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a All things are full of Labour, Man cannot atter it. And fore is the Travel which God hath given to the Sons of Man, to be exercis'd therewith.
b The whole Creation groaneth and travelleth in Pain together until now; and we our felves groan within our felves, waiting for the Redemption of our Body: For we are not yet come to the Reft, and to the Inheritance which the Lord our God giveth us.
The VANITY of HUMANE CONDITION.
c Who knoweth what is good for Man in this Life, all the Days of his vain Life which he fpendeth as a Shadow.
d Surely every Man walketh in a vain shew; furely they are difquieted in vain.
e Men of low degree are Vanity, and Men of high degree are a Lye. Verily, every Man, at his best State, is altogether Vanity.
f The Thoughts of Men are Vanity.
Our Converfation, received by Tradition from our Fathers, is vain.
bAnd what Profit hath a Man of all his Labour which he taketh, and of the Vexation of his Heart, wherein he hath labour'd under the Sun?
i He laboureth in vain, he spendeth his Strength for nought.
a Tho' we have made us great Works, and built us Houses, and planted Vineyards, and made Gardens and Orchards, and planted Trees in them, of all kind of Fruits: And tho' we have gotten great Poffeffions of great and fmall Cattel; and have gather'd alfo Silver and Gold, and the peculiar Treasure of Kings, and of Provinces; and, have gotten Men-Singers, and Women-fingers, and the Delights of the Sons of Men, as Mufical Inftruments, and that of all forts: And tho, whatsoever our Eyes defired, we have not kept from them; and have not with-held our Heart from any Joy: yet, when we look on all the Works, that our Hands have wrought,. and on the Labour that we have laboured to do, behold all is Vanity and Vexation of Spirit, and there is no profit under the Sun.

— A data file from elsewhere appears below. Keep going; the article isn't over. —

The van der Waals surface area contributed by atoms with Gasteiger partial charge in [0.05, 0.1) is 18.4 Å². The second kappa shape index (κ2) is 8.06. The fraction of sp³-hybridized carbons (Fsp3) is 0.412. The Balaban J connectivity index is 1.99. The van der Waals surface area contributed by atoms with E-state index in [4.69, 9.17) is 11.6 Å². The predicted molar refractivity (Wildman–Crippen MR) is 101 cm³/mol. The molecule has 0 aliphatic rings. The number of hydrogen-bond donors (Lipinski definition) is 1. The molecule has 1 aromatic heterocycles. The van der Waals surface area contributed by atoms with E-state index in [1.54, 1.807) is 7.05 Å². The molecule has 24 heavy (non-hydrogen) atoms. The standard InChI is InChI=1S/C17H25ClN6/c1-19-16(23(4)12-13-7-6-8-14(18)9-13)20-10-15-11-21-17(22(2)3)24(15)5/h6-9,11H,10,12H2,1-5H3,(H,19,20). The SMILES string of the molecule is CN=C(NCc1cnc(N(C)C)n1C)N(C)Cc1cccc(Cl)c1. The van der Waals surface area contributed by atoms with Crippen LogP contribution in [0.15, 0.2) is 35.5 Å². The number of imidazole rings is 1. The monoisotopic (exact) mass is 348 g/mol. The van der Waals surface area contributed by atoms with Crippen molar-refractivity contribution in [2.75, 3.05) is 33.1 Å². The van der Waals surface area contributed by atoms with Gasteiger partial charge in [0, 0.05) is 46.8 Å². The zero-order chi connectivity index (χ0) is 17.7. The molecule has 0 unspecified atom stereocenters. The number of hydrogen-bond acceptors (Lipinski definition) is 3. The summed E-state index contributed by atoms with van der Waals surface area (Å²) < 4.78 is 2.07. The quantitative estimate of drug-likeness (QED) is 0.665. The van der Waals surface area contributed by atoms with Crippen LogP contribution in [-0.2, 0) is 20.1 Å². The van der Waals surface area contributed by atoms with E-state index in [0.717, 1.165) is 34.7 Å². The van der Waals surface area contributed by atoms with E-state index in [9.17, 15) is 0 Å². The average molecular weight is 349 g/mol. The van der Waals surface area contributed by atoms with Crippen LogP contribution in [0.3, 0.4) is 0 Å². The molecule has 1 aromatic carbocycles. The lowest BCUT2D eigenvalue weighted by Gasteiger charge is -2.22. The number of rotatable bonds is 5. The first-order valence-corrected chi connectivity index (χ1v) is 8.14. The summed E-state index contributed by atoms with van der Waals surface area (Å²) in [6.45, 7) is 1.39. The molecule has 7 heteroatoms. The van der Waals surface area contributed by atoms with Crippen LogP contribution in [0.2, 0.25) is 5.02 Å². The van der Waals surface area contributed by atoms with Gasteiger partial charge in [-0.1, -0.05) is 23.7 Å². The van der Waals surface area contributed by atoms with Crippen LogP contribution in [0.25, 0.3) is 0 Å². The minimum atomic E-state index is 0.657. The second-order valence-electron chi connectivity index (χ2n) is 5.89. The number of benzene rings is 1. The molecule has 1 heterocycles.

b And if we prove our Hearts with Mirth, and fay to them enjoy Pleasure; we shall fay of Laughter, it is mad, and of Mirth, what doth it?
c If we apply our Hearts to know Wisdom, and to fee the bufinefs, that is done upon the Earth; we fhall perceive that this alfo is Vexa tion of Spirit: For, In much Wisdom is much Grief; and he that increaseth Knowledge, in-creafeth Sorrow.
d. Neither, can a Man find out the Work, that is done under the Sun: Because, tho' a Man labour to feek it out, yet, he fhall not find it; yea, tho' a Wife Man think to know it, yet, hall he not be able to find it.
e Moreover, of making many. Books there is no end: And much Study is a weariness to the Flesh.
Ecch 2. 4, 5, 7, 8, 10, 11.
b Eccl. 2. 1, 20 a Eccl. 8. 17.
And, how dieth the Wiseman? as the Fool: For, there is no Remembrance of the Wife Man more than of the Fool, for ever.
b If a Man beget an hundred Children, and live many Years, and his Labour is in Wisdom, and in Knowledge, and in Equity; who knoweth, whether the Man that fhall be after him, unto whom he fhall leave all his Labour, which he hath taken, fhall be a Wife Man, or a Fool? yet shall he have rule over all the Labour, wherein he hath laboured, and wherein he hath fhewed himself Wife under the Sun: This is also Vanity.
é Wisdom excelleth Folly, as far as Light excelleth Darkness; yet is Folly oftentimes fet in great Dignity, and the Rich fet in low place.
d Wisdom is better than Strength; neverthelefs, the Poor Man's Wisdom is defpifed, and his Words are not heard.